The top level is the Upgrade Program as a whole. It is here that overall goals and objectives are defined, and top level interactions occur with the rest of civilization. Decisions are also made to implement parts or all of the program vs. staying with what is already in progress and planned. Change takes more work than staying with what already exists. So a new program has to be sufficiently better to motivate people to change. That requires developing the needed ideas and technology, and educating people about why they are better. We refer to what already exists as the Existing Baseline. For example, in space launch that would include rockets that are already in operation, and new ones already funded and in development. For factory production it would include currently operating factories, and the state of the art for building new ones. Our program is not yet developed enough to recommend implementing it, but we think it has great potential. This is what has motivated our work to date, and we hope to continue it until we can make a recommendation for or against it.
Level 2: Phases
Level 2 of the program includes the major program phases and sub-phases described above and in later sections of Part 4. These phases inherit parts of the top level goals and objectives, such that all the phases together meet all of them. Earlier phases may only meet some of them, or at lower levels of performance, with the intent to upgrade and expand the coverage later on. Part of the early design process is to specify what goals and performance levels each phase will accomplish. Since the phases are covered in more detail elsewhere, we won't duplicate that information here.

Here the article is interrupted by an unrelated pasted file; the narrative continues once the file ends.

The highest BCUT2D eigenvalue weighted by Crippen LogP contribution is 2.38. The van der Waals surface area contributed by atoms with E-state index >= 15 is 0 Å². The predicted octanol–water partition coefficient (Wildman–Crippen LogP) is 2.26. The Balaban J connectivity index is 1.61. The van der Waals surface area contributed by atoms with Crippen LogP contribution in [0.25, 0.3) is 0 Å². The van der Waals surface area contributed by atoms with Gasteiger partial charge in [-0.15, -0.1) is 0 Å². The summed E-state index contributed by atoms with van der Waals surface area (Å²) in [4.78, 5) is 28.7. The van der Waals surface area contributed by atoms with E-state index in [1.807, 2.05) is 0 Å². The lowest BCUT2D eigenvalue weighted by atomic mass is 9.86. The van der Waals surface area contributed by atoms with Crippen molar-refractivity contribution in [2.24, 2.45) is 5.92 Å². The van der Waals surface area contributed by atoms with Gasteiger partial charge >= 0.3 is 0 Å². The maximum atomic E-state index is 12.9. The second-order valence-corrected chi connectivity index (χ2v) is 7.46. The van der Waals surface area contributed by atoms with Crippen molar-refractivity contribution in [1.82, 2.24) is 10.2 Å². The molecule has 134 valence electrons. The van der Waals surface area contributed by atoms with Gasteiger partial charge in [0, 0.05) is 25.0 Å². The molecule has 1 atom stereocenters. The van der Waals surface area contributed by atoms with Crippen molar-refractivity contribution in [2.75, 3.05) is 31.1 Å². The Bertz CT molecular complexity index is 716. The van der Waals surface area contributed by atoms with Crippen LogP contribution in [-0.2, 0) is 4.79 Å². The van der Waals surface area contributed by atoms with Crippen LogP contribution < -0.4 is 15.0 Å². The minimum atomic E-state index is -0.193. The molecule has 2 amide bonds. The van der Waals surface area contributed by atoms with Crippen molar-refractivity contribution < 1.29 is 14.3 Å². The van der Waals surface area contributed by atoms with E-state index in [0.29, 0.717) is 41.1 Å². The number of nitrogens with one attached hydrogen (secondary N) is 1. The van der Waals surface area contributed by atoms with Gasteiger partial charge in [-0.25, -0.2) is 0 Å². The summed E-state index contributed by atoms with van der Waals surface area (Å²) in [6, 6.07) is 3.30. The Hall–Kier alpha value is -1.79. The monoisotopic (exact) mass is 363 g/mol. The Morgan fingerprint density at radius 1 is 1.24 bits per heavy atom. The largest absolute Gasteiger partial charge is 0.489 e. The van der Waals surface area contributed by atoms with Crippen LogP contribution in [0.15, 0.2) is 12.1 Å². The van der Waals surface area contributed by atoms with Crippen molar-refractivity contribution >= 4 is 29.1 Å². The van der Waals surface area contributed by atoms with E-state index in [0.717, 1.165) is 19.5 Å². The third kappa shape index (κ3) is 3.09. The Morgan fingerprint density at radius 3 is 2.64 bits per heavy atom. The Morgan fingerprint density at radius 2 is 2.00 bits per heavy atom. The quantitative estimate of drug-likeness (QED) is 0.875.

Level 3: Projects
Each phase can include one or more projects. These projects are intended to accomplish a task or meet a goal. For example, the Seed Factory Project, which has already been started, is intended to design and test prototype systems to prove out ideas for self-expanding production. This project is part of Phase 0: R&D. A hypothetical "Floating Cities Project" would be part of Phase 3, due to the difficult or extreme environment of the oceans.
Level 4: Locations
The program is aimed at upgrading and expanding civilization for the reasons listed in the Program Goals section above. The general approach is to build up a given location, adding functional elements that allow internal growth and useful outputs. Each location helps support itself, interacts with previous locations, and with the rest of civilization. When enough capacity has built up at current locations, they deliver starter elements to a new location. The starter set then repeats the cycle of growth and useful outputs. Parts and materials are delivered from previous locations for whatever cannot yet be made locally. Locations are defined by ease of internal local transport for people and bulk goods. An example is a metropolitan area around a city, where travel times are a couple of hours or less between the various parts, and a good road network exists. Transport between locations will happen, but the increased time and cost will make it less frequent, and preferably for high value, low mass items. So you may ship a computer to a distant location, but you prefer not to send a truckload of gravel that far.